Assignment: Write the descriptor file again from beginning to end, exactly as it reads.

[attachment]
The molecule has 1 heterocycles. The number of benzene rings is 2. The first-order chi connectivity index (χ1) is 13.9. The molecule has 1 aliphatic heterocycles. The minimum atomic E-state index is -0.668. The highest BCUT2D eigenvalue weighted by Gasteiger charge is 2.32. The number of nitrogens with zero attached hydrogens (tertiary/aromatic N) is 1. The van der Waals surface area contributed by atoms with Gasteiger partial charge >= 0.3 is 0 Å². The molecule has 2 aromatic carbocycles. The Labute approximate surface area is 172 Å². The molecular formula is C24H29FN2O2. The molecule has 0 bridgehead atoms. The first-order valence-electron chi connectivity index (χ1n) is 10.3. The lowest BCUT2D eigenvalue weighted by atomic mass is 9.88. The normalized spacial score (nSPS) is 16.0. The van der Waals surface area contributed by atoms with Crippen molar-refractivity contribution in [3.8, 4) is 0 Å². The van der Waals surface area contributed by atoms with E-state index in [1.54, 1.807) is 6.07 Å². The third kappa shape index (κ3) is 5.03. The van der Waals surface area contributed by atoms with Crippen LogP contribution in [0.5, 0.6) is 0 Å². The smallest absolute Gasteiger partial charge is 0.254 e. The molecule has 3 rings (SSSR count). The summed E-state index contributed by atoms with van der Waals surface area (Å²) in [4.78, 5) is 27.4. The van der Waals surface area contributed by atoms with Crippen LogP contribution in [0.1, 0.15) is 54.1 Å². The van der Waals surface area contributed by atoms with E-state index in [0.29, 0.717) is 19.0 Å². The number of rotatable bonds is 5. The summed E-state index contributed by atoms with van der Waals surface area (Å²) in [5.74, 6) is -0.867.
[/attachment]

The molecule has 1 heterocycles. The number of benzene rings is 2. The first-order chi connectivity index (χ1) is 13.9. The molecule has 1 aliphatic heterocycles. The minimum atomic E-state index is -0.668. The highest BCUT2D eigenvalue weighted by Gasteiger charge is 2.32. The number of nitrogens with zero attached hydrogens (tertiary/aromatic N) is 1. The van der Waals surface area contributed by atoms with Gasteiger partial charge >= 0.3 is 0 Å². The molecule has 2 aromatic carbocycles. The Labute approximate surface area is 172 Å². The molecular formula is C24H29FN2O2. The molecule has 0 bridgehead atoms. The first-order valence-electron chi connectivity index (χ1n) is 10.3. The lowest BCUT2D eigenvalue weighted by atomic mass is 9.88. The normalized spacial score (nSPS) is 16.0. The van der Waals surface area contributed by atoms with Crippen molar-refractivity contribution in [3.8, 4) is 0 Å². The van der Waals surface area contributed by atoms with E-state index in [1.54, 1.807) is 6.07 Å². The third kappa shape index (κ3) is 5.03. The van der Waals surface area contributed by atoms with Crippen LogP contribution in [0.5, 0.6) is 0 Å². The smallest absolute Gasteiger partial charge is 0.254 e. The molecule has 3 rings (SSSR count). The summed E-state index contributed by atoms with van der Waals surface area (Å²) in [4.78, 5) is 27.4. The van der Waals surface area contributed by atoms with Crippen LogP contribution in [0.1, 0.15) is 54.1 Å². The van der Waals surface area contributed by atoms with E-state index in [0.29, 0.717) is 19.0 Å². The number of rotatable bonds is 5. The summed E-state index contributed by atoms with van der Waals surface area (Å²) in [5.74, 6) is -0.867.